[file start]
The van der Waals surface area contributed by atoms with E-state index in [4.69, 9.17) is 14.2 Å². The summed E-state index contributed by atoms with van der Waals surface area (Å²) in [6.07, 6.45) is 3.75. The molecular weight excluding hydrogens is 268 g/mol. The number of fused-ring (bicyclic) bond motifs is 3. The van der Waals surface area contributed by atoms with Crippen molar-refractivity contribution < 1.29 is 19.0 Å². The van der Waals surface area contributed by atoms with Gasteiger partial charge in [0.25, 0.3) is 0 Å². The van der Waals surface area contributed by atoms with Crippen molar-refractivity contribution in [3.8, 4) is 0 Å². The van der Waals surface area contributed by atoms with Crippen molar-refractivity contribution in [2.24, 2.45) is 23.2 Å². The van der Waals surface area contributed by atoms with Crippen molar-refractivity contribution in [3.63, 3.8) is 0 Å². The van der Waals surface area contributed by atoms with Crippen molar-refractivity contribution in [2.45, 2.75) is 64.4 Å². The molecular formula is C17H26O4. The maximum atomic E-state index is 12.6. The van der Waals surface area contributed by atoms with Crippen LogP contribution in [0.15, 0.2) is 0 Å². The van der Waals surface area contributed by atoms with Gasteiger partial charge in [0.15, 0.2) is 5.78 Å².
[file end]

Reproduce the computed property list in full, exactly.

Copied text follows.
The van der Waals surface area contributed by atoms with E-state index in [4.69, 9.17) is 14.2 Å². The summed E-state index contributed by atoms with van der Waals surface area (Å²) in [6.07, 6.45) is 3.75. The molecular weight excluding hydrogens is 268 g/mol. The number of fused-ring (bicyclic) bond motifs is 3. The van der Waals surface area contributed by atoms with Crippen molar-refractivity contribution < 1.29 is 19.0 Å². The van der Waals surface area contributed by atoms with Gasteiger partial charge in [0.25, 0.3) is 0 Å². The van der Waals surface area contributed by atoms with Crippen molar-refractivity contribution in [3.8, 4) is 0 Å². The van der Waals surface area contributed by atoms with Crippen molar-refractivity contribution in [2.24, 2.45) is 23.2 Å². The van der Waals surface area contributed by atoms with Crippen molar-refractivity contribution in [3.63, 3.8) is 0 Å². The van der Waals surface area contributed by atoms with Crippen molar-refractivity contribution in [2.45, 2.75) is 64.4 Å². The molecular formula is C17H26O4. The maximum atomic E-state index is 12.6. The van der Waals surface area contributed by atoms with Crippen LogP contribution in [0.15, 0.2) is 0 Å². The van der Waals surface area contributed by atoms with Gasteiger partial charge in [0.15, 0.2) is 5.78 Å².